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Safest place may be at sea say Portlanders who have cast off on global circumnavigation

Randi Whipple
Sarah Laidlaw and Rob Martin are sailing around the world on the 38-foot cruiser Mapache, seen here before departure at the Port of Ilwaco, Washington.

There is probably no better place to social distance than on a small boat in the ocean. But you do have to go into port occasionally, provided it's not closed. The risks and unknowns created by the ongoing pandemic have put off some people's plans to sail around the world right now. But not for one Portland couple.

Sarah Laidlaw and Rob Martin cast off from Ilwaco, Washington, and crossed the Columbia River bar into the Pacific Ocean in early September on a round-the-world sailing trip. They estimate the circumnavigation will take them three to five years. Martin, 44, was laid off early in the pandemic from a business internet sales job. Laidlaw, 39, left her job as a public defender in Portland.

"Both of us had had this idea in the back of our heads for I don't know how long -- I guess my parents told me since I was eight years old -- but never thinking it would really come to fruition," Laidlaw said in an interview from the Humboldt Yacht Club during a stopover in Eureka, California.

"Our goal was to go to places where not a lot of other people go and to see the things that not a lot of other people see," added Martin.

Laidlaw and Martin began seriously planning the circumnavigation before the coronavirus capsized everyday life. The pandemic did not stop them from setting out.

"We did have some hesitation. You know, what do we do? Do we keep going or do we put this on hold?" Laidlaw acknowledged. "There is a lot of advice out there from people who have done similar trips and they always say, 'Don't wait. Just go. If you wait there is going to be something else that stops you from going.'"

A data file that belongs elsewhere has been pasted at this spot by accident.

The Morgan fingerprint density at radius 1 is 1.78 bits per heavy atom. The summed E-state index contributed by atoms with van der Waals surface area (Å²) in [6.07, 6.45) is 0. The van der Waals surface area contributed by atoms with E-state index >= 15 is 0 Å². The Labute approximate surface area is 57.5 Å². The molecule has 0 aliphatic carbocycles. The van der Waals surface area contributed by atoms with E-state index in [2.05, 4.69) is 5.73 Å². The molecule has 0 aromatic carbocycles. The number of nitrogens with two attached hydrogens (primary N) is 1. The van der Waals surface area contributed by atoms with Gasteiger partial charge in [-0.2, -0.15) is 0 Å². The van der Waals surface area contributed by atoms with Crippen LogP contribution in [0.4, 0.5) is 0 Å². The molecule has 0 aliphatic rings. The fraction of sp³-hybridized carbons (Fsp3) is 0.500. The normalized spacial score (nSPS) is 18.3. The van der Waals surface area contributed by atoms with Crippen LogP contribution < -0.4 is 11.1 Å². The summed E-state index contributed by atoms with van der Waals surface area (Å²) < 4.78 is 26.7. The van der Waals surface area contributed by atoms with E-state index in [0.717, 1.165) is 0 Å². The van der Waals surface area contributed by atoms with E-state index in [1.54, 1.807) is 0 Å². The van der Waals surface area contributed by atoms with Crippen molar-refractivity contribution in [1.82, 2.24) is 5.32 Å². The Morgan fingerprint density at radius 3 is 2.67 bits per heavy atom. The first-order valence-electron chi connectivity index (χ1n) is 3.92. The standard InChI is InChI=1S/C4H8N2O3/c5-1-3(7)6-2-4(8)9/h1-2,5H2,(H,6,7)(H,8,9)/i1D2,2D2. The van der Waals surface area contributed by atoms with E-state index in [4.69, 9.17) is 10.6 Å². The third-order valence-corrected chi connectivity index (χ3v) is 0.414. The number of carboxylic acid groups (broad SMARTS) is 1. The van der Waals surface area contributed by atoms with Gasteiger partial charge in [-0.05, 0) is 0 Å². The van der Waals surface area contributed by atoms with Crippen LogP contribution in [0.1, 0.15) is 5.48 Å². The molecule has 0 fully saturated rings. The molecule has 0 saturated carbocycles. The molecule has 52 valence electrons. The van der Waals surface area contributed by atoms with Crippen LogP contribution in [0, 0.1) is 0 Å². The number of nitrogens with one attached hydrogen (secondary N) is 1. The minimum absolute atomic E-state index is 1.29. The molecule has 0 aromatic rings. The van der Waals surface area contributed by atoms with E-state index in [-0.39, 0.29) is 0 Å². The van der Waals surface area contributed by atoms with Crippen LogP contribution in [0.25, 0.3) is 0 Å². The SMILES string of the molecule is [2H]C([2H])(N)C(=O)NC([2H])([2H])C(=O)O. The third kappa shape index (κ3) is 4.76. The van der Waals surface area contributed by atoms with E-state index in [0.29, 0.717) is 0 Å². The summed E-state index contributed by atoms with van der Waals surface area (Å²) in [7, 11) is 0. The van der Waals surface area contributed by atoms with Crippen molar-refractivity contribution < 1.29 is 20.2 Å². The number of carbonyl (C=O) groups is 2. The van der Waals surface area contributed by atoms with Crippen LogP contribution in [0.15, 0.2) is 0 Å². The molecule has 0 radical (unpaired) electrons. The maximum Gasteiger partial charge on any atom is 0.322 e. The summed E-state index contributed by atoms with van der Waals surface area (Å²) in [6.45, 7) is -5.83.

"Maybe it's safer out here than it is on land with the fires and the ash and everything happening with COVID," Martin reasoned.

Martin and Laidlaw are voyaging aboard a 38-foot Hans Christian cutter named Mapache, which is Spanish for raccoon. These mariners modernized the electronics on their single-masted cruiser and added an autopilot, a solar panel system and a saltwater desalinator before departure.

As September turned to October, the pair was sailing down the northern California coast towards Mexico. Laidlaw expects they will have to quarantine on their boat at anchor for two weeks once they arrive in Mexican waters.

After that the plan is to hopscotch to Ecuador, then strike out across the wide Pacific. Australia, New Zealand, Thailand, Africa, Brazil and the Panama Canal are some likely stops on the itinerary later.

There is a constantly changing list of countries where Americans are currently unwelcome or subject to long quarantines because of the uncontrolled COVID-19 spread here at home. Laidlaw said she and her husband are confident they will find workarounds.

"The sailing community is a tight knit one the more that we get to know it," Laidlaw said. "There is the ability to plan ahead and not just cross the ocean with our fingers crossed and hope that the first island lets us in."

"Traveling in a boat is inherently a lot more quarantined than somebody who could be in the United States and six hours later be walking off of a plane into another country," Martin said.

If the pandemic gets worse, not better, Martin says the good ship Mapache is stocked and equipped for the couple to be self-sufficient at sea for more than three months.